The following is a brief time-line of various important points in the development of Fiber Disease organizations.

1947, in Skin Manifestations of Internal Disorders, Kurt Weiner describes DP patients who:

“persistently bring little follicular plugs, scales, or woolen fibers wrapped in paper or kept in a box to convince the doctor they have worms or insects in their skin”

1951, Feb – Jay Traver published her paper “Unusual Scalp Dermatitis in Humans Caused by the Mite, Dermatophagoides“. This describes her experiences since 1934 of her own belief in infestation, but inability to get doctors to concur. While she does not mention fibers, her account is often pointed to as validation by people with the fiber disease. Later examination of her evidence concluded the few mites she found were ordinary dust mites, and Traver was in fact suffering from delusional parasitosis (see: John O’Donel Alexander, 1984, Arthropods and Human Skin)

1995 – Approximate date of cases of “NCS” described by Amin in 2001, below.

1995 – Approximate date that NPA started recording cases of “an increasing number of individuals reporting lice or scabies but describing symptoms inconsistent with either of these parasites.”

1996 – Approximate start of popular usage of the internet. From 1996 to 2007, internet usage grows from 16 million to 1093 Million. The internet is a major factor in spreading knowledge of the fiber diseases.

1998, Dec – Oldest archived version of the NUSPA web site. States:

However, because the parasite appears to have so many different metamorphic features, many of which may resemble, human hair, fabric or lint (for example) turn of the century physicians wrongly assumed their patients must have been suffering from a psychosomatic illness rather than a disease.
Rashes, lesions, itching, burning sensations, track marks, scratches, and papules appear from nowhere on the surface of the skin, along with burrows under the skin, containing what the sufferer describes as “eggs”. Some people complain of having symptoms in only one spot on the skin ( i.e., scalp, face, rectum, groin area) while others are infested from head to toe. Acute insomnia can also be a symptom of this disease.
Black specks, iridescent crystals, microscopic hairs, wormlike creatures, hairlike creatures (the size of an eyelash to several inches long, and colors ranging from transparent to shinny black) “lintlike balls” bloody and/saltlike granules and threads, have all been described as emerging from the lesions. Often clothes, bedding, carpets, furniture and cars are heavily infested, again without remedy.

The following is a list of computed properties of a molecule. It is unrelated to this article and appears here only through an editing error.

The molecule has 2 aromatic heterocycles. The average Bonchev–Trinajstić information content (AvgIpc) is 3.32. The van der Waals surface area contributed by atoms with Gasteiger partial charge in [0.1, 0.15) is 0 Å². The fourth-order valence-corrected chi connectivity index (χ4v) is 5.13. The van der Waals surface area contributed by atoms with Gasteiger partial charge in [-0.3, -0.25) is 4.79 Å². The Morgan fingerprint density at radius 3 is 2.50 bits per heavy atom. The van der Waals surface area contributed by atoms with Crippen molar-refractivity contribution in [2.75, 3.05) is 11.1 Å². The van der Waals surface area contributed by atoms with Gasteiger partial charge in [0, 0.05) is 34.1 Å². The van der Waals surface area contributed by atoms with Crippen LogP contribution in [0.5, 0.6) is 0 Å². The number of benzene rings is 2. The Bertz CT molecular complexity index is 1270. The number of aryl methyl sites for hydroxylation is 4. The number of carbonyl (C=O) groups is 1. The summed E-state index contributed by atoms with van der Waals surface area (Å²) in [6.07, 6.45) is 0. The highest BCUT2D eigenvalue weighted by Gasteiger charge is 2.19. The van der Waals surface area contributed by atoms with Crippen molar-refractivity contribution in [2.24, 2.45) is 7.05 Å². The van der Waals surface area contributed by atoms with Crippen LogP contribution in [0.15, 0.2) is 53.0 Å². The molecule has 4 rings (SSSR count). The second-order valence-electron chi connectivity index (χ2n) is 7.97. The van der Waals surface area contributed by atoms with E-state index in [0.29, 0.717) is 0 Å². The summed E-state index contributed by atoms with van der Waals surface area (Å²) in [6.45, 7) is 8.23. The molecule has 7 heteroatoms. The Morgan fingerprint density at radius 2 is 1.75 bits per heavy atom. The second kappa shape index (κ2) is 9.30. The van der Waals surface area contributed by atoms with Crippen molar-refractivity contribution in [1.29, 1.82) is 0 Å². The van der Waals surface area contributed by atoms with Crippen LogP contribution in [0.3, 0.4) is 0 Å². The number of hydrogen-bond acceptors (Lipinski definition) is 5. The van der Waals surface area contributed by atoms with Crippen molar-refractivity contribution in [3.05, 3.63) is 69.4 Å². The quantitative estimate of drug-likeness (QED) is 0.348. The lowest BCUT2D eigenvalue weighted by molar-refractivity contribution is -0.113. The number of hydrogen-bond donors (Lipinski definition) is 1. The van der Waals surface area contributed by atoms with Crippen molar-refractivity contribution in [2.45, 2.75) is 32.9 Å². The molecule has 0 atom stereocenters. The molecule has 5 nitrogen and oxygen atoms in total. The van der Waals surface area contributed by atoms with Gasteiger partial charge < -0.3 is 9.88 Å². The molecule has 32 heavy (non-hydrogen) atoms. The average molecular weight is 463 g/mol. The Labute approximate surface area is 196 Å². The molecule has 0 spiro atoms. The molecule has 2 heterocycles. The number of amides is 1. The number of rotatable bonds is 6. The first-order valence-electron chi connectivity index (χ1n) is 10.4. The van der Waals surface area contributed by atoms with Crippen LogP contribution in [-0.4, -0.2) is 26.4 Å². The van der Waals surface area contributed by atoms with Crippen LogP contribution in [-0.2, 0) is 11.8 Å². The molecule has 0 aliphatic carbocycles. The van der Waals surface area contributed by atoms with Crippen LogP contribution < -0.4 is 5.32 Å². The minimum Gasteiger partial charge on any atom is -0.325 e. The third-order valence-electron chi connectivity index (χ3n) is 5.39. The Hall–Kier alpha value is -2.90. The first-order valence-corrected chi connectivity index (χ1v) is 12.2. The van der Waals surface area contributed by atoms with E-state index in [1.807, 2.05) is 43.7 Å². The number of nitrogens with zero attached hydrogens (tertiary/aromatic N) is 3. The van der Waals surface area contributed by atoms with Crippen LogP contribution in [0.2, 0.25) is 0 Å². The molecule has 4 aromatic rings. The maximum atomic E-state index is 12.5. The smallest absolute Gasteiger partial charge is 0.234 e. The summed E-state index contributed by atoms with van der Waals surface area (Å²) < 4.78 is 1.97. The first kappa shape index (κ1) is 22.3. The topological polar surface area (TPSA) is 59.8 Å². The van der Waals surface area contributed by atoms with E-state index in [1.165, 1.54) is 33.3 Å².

1999, Feb –Postings on parasite mailing list mention parasites that look like “lint” and “hairs”. (Posts byJules and Curtis W. King.)

1999, Oct – Posting on “Elliot’s Disease“, mentions involvement with the NPA.

2000, Feb – NPA has a “Reporting Registry” for Elliot’s Disease (or: “undetermined pathogens which may mimic lice and scabies“), listing the following symptoms:

Sores or lesions, Biting or stinging sensation, Itching, Lumps on head/scalp, Sticky residue on skin, Sparkly particles on skin, Scaling skin, Hair breaking off, White specks on skin, Black specks on skin, Problem in genital area, Itchy, watery eyes, Crawling sensation, Rash, Tracking marks on skin, Hard/crusty shell-like particles on skin, Fibers/lint/fuzzy artifacts, Hair-like dust particles, Symptoms worse at night, Tiny salt-like crystals on skin, Skin discoloration, Scarring

2001, Summer, Mary Leitao finds fibers on her son’s skin. She finds a “Scabies Forum” on the internet where people are discussing finding fibers.

2001, Nov – Neuro-cutaneous Syndrome (NCS): A New Disorder, published by Omar M. Amin in Discover Magazine.

2002, March – and domain names registered.

2002, July – Posting by Mary Leitao on mentions, and says:

The symptoms of this skin disease include stinging, pruritic (itchy), non-healing skin lesions. FIBERS of unknown origin are found deep within skin lesions, and are NOT the result of clothing or environmental fibers. Oils or lotions rubbed into the skin can cause many of these fibers to surface on clean skin.

2002, Dec – First Usenet mention of Morgellons, seems to be an excerpt from linking Morgellons to chemtrails.

2003, Jun – The Morgellons Foundation, first recorded web site on, stating:

Individuals with the Morgellons experience itchy, inflamed, non-healing skin lesions. Stinging sensations are common. Unexplained hairloss is seen in a segment of the patient population, as well as a hardening or thickening of skin.
One of the most striking features of the Morgellons is the presence of fibers or filaments of unknown origin on or within skin lesions.

2003, Aug – NPA writes article on Collembola infestation based on digitally altered images, published May 2004.

2004, March, the first local TV News segment on Morgellons at KTVU, orchestrated by Ken Cowles. This is the start of a media campaign that culminates in the summer of 2006 with the ABC Medical Mysteries segment.

2004, May – Earliest mention of Morgellons on (Later home of the NMO)

2004, Dec – Earliest Mention of Morgellons on Lymebusters.

2005, May – Oldest archived Morgellons post on Lymebusters message board.

2005, May – W. John Martin proposes “Alternate cellular energy pigments” as a cause of the Fiber Disease

2005, Aug – A mammoth single thread is started on, entitled “The Fiber Disease“, the thread runs around 7000 posts until Jan 2007, when it is locked.

2006, Apr – earliest post, highlighting some inconsistencies on the MRF site.

2006, Aug – The MRF splits in two, and the NMO is formed.

Columbia City Paper – Science Friction